Tofino's municipal council will investigate strategies for dealing with the overcrowding and nature-abuse happening at Tonquin Park.

Tofino considers keeping Tonquin Park a secret from tourists

Tonquin is suffering from a troubling trend and locals are asking their elected officials to do something about it.

Tourists and transients torpedoed Tonquin’s tranquility this summer and locals want their municipal government to take action.

Tofino’s district office received several letters about abuse to the Tonquin Park area, and negative tourism impacts in general, throughout the summer and two such letters landed on Oct. 13’s regular council meeting agenda.

After hashing out potential strategies, like pay parking and keeping the park a secret from tourists, council agreed to meet with Tofino’s recreation commission in search of strategies.

Coun. Cathy Thicke kicked off the discussion by suggesting several hundred people visit Tonquin Park each day during the busy season and the landscape is being degenerated by abuse.

She said a washroom is needed as is better signage prohibiting RV’s and tour buses from clogging up the park’s small parking lot and added that the district should talk to Tourism Tofino about not popularizing the area.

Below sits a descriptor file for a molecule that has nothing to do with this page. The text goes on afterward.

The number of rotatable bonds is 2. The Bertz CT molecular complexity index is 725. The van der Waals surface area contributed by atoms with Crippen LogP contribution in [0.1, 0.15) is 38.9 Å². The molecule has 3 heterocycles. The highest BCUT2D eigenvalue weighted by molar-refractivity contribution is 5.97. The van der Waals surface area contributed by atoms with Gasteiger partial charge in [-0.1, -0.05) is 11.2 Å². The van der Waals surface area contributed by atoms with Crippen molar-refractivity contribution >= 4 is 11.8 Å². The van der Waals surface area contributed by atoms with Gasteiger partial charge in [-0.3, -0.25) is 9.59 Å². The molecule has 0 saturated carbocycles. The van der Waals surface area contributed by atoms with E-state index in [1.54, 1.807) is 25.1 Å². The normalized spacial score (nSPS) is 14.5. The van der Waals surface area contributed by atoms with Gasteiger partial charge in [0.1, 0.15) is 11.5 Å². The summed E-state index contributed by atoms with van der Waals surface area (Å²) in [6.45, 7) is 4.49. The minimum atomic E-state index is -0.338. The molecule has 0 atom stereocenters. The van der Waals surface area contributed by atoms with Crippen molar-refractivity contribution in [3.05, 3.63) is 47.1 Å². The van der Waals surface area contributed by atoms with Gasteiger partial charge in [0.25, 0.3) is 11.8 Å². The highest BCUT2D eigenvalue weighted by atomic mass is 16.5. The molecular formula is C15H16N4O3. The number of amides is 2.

“There’s about 10 parking spots at the park, they’re always full,” she said. “After five years of discussing a washroom in the park just this summer we have a porta-potty at the top in the parking lot, that’s it.”

Mayor Josie Osborne said council has a limited parks budget and does not have enough money to install a full-blown washroom.

“We have to actually step back and ask ourselves what tools do we have that can mitigate some of the problems that we’re starting to see at the park,” she said.

“It’s not a small tiny community anymore and it’s not just a picnic spot for families anymore. There’s no doubt we need to do something about it, the question is what kind of resources are we going to be able to apply to do it.”

She said the park has three access points and suggested pay parking in the small lot could steer drivers to more spacious parking areas like the nearby Community Hall.

Coun. Greg Blanchette cited two distinct problem-groups.

“One is just overuse of people going down to watch the sunset. They’re not tearing trees down, they’re not breaking branches, there’s just too many of them down there that may be the problem. The other problem is people who are camping, drinking, starting fires and breaking bylaws,” he said.